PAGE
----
Sinor worked with Byron Vineyards and Winery until November of 2000; he had seen production quadruple, a new winery built, and hundreds of new acreage planted. He left Byron after four years for his first winemaker position at Domaine Alfred [Chamisal Vineyard] in the Edna Valley and never looked back, despite what he gave up.

Sinor began his winemaking journey at Byron Vineyards and Domaine Alfred, where his 2004 Domaine Alfred Pinot Noir Edna Valley Chamisal Vineyards Califa earned 96-points from Wine Spectator. He currently works at Ancient Peaks Winery in Santa Margarita.

“It was very emotional for me to leave Byron after working with incredible people and the Mondavi family,” Sinor said. “No one could believe I was willing to give up the private jet excursions from Santa Maria to Napa for lunch or trips to Burgundy to learn more about winemaking. Why would this little guy from Visalia give up drinking with the Rothschild family?”

Domaine Alfred had been a small winery renewed by owner Alfred “Terry” Speizer. He planted the dormant vineyard with the latest French clones, including six Pinot Noir and five Chardonnay clones, in the mid 1990s. Speizer made Sinor his winemaker in November 2000.

“I felt a need to change,” Sinor said. “There is never a perfect time for change. I knew personal growth comes from uncomfortableness. So I risked and Terry gave me control over 80 acres of vines and the winemaking. We made a good team.”

The two worked the vineyards to near perfection for five and a half years, expanding and tinkering with the vineyards.

Sinor’s mantra is passionate: Wine done well will transmit its environment.

After 5 1/2 years as Domaine Alfred’s winemaker, Sinor felt like a change was imminent. He had offers for a lot of jobs but the opportunities were not a right fit.

“The message is the place, the messenger is the wine,” Sinor said.

Wine Spectator agreed with Sinor and put Domaine Alfred on the map on June 15, 2006. They rated the 2004 Domaine Alfred Pinot Noir Edna Valley Chamisal Vineyards Califa. This was the highest score their critics had ever rated any Central Coast Pinot Noir. The Chardonnay, Syrah, and Grenache also earned acclaim.

As a winemaker from a world class winery, Sinor led the Central Coast into notoriety. Sinor joined Brian Talley and a group of vintners who pioneered a new organization in 2001: The World of Pinot. He served on the board of directors for 10 years. Countless others in the industry kept him busy for interviews and consulting. Mike and Cheri’s Sinor-LeVallee wine label continued its own success in the Edna Valley and all seemed right. All seemed right to everyone except Mike and Cheri.

“Even before Wine Spectator came out and gave our pinot the high score, I was already thinking my time at Domaine Alfred was coming to an end,” Sinor said. “I knew a major grow of the brand was coming; we built a new winery and would need to hire more people to support the increased production. Both Cheri and I knew we didn’t want to stay much longer. I had lots of offers to leave but nothing seemed right. It was time to explore another level and personal growth but I didn’t want to do a job I have done before.

Family and community relationships continue to shape Mike and Cheri Sinor. In this 2003 family photo, Cheri holds a reluctant Tomas and Mike cradles Esmee.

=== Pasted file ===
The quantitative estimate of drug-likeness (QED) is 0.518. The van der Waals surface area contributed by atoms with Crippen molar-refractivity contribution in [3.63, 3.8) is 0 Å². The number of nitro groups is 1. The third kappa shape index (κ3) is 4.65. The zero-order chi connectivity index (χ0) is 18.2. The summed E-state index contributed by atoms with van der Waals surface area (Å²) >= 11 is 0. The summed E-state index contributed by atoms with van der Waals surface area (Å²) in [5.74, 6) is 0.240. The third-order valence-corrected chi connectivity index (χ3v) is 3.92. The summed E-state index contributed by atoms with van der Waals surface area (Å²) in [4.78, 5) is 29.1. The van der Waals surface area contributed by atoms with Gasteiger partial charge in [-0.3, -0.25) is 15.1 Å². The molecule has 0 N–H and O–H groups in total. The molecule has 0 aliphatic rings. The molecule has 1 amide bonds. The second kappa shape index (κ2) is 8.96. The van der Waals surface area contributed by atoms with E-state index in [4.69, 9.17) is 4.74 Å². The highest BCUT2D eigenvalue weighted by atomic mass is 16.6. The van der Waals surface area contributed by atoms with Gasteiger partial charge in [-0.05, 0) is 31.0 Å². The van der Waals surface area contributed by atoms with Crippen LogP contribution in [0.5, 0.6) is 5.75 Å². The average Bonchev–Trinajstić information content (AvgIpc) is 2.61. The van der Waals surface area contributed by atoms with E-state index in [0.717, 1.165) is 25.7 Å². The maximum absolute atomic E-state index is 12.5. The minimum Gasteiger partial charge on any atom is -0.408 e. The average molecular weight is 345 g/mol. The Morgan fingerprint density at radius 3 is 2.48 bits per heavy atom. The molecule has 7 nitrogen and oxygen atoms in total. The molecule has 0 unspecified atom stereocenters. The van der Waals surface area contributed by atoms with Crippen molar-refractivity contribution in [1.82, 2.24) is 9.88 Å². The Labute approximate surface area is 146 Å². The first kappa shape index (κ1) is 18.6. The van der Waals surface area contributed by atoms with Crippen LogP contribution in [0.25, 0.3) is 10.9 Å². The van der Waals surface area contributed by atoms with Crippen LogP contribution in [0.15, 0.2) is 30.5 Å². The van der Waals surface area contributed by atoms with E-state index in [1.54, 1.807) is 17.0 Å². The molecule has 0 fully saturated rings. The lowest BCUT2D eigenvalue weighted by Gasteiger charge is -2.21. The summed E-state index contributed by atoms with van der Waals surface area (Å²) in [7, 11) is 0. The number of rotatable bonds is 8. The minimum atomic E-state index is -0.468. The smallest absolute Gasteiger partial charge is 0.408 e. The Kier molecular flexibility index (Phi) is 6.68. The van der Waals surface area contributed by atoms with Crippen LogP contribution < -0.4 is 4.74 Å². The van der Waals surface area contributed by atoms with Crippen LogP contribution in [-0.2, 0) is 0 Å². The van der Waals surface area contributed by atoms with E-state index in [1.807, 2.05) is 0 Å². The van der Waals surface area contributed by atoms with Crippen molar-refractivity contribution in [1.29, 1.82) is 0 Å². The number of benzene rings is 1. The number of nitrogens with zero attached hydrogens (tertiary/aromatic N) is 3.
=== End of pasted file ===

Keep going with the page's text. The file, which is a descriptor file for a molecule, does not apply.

“Some people said I left [Domaine Alfred] because of the accident. But I had been thinking about leaving since the fall of 2005, months before the high score and our time of grieving.

The Sinor family’s direction changed forever, Jan. 13, 2006. On a routine flight back to Visalia’s Municipal Airport, Mike lost his dad, Bernard “Bernie” Sinor, his stepmother, Betty Ann, and his stepsister’s two children. The plane crash claimed all their lives and reshaped Mike’s next steps.

Please check out A time for change: Mike Sinor winemaker of the year, Part II. Read as Mike overcame his great loss and accepted a new challenge at Ancient Peaks Winery in Santa Margarita, Calif. His wife, Cheri, and Mike still produce Sinor-LeVallee wines and continue to be leaders in the Edna Valley winemaking community.

Burgundy winemaker designs new path

A trip to France is not complete without a food and wine experience. I don’t just mean a lunch or dinner at a village or Parisian cafe, bistro or brasserie, enjoying local cuisine and wine. While that is a large part of the equation, I wanted to meet and learn more about the winemakers and their passion to create the bottles of juice the world has on their tables.

So in June I traveled to Burgundy, France, for a week and spent three days wine tasting, talking with vignerons and wine merchants. I decided to hire Burgundy Discovery’s Robert and Joy Pygott to reacquaint me with the area. My visit five years ago gave me a wonderful overview to the Côte de Beaune and Côte de Nuits, but I wanted the perspective of someone who lived in the region to reeducate me with the Burgundian appellations and regions.

After studying adult handicap education, Parisian-born Ulrich Dujardin became a respected Burgundy winemaker through personal courage, fortitude and vision. His new wine label broke new ground into the often closed community.

During my 2007 visit to Burgundy, my wife and I met Ulrich Dujardin at Domain Bouzerand-Dujardin. This winemaker exuded excitement and passion for his craft and I was moved by his story. He was not a local landowner nor did his family’s history include winemaking. But Ulrich’s enthusiasm and vision for the craft sparked a cord within me. I wanted to meet Ulrich again and learn more about the outsider who became a winemaker in the tiny village of Monthelie, 5 km or 3.5 miles from Beaune.